Girls are being guided either to fan or extinguish (and usually to extinguish) their assertiveness, boys to exaggerate (or occasionally to suppress) their desire for a daycare toy, at least in part because of their parents’ attitudes to gender. It’s a complex web. But while we don’t want to discount how pleasant “feminine” attributes can be (who doesn’t enjoy a polite, considerate person?), emphasising traditional roles can sometimes be harmful – to girls as well as boys.
When good manners are dangerous Western popular culture overwhelmingly values women’s ability to please men (for instance with their bodies and their sexual acquiescence
– a glance at any music video will illustrate this). Gender activist Lisa Vetten, who is a research associate at the Wits Institute for Social and Economic Research, says that girls’ desire to please and be liked can encourage the sort of rumination in adulthood that’s associated with depression, and she feels girls must be encouraged to be less dependent on what others think of them.
When pleasantness becomes the defining characteristic for girls and women in our society, we run the risk of demanding “politeness” from our daughters even when it endangers them. As Catherine Newman passionately argues in a blog post titled I Do Not Want My Daughter To Be ‘Nice’, published on the Motherlode blog as part of the New York Times online: “Do I think it is a good idea for girls to engage with zealously leering men, like the creepy guy in the hardware store who is telling her how pretty she is? I do not. ‘Say thank you to the nice man who wolf-whistled!’ ‘Smile at the frat boy who’s date-raping you!’ I want my daughter to be tough, to say no [...] I don’t want her to accommodate and please. I don’t want her to wear her good nature like a gemstone, her body like an ornament.” But to achieve this, the author herself notes the difficulty of letting go of internalised expectations that a girl “should”, above all, be “nice”.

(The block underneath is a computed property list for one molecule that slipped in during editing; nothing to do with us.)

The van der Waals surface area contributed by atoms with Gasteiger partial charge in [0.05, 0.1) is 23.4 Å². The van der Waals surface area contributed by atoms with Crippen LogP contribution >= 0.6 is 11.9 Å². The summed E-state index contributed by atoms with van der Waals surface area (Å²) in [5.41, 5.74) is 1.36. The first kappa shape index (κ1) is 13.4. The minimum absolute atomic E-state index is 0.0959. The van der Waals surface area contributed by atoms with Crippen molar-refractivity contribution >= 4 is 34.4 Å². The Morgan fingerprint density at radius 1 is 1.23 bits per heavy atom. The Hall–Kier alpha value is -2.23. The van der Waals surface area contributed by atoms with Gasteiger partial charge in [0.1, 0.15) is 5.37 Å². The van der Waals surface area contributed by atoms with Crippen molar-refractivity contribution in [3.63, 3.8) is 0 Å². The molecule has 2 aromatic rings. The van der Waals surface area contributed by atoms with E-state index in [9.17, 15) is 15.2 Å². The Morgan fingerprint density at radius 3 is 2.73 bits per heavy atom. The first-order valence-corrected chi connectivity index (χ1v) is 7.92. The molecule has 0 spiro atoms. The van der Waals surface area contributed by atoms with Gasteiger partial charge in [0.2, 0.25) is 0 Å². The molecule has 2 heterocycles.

Too many mothers reading this will remember that their own early sexual experiences were not freely chosen – a 2001 Medical Research Council study by Jewkes et al found that 32 percent of pregnant teens questioned said their first sexual contact was forced.
Thirty percent! You don’t want that for your daughter. Rather allow her the pleasure of saying “no”. It is far more important to raise a girl who can assert herself, even if it comes across as abrupt, than one who endures abuse in the interests of likeability. And if you want your daughter one day to choose a life partner or husband who respects her as an equal, you might do well not to teach her to subjugate herself now.
The working world
When she’s grown, would you like your daughter to have a career, if she chooses it? Or at least the choice to have a career? And if she works for money, would you like her to receive the same pay for the same work as a man, and be promoted at the same pace?
Well, sorry. Chances are that’s not going to happen. According to the World Economic Forum Global Gender Gap 2009 report, the gender pay gap in South Africa is 33.5 percent, and 22.4 percent globally. That means that worldwide women earn 22 percent less than men.
In her book Nice Girls Don’t Get The Corner Office, Lois Frankel lists 130 mistakes women make that widen the gap. Her examples include: taking disproportionately many tasks, not insisting on being recognised for ideas but presenting them as “team work”, and many others along the same theme of, basically, being too nice. It is a fact that women have to be assertive with a secure sense of self in order to demand equal treatment in the workplace. By lessening your focus on your daughter being “nice”, you are quite likely helping promote her and upping her future salary. Pretty convincing, huh? YB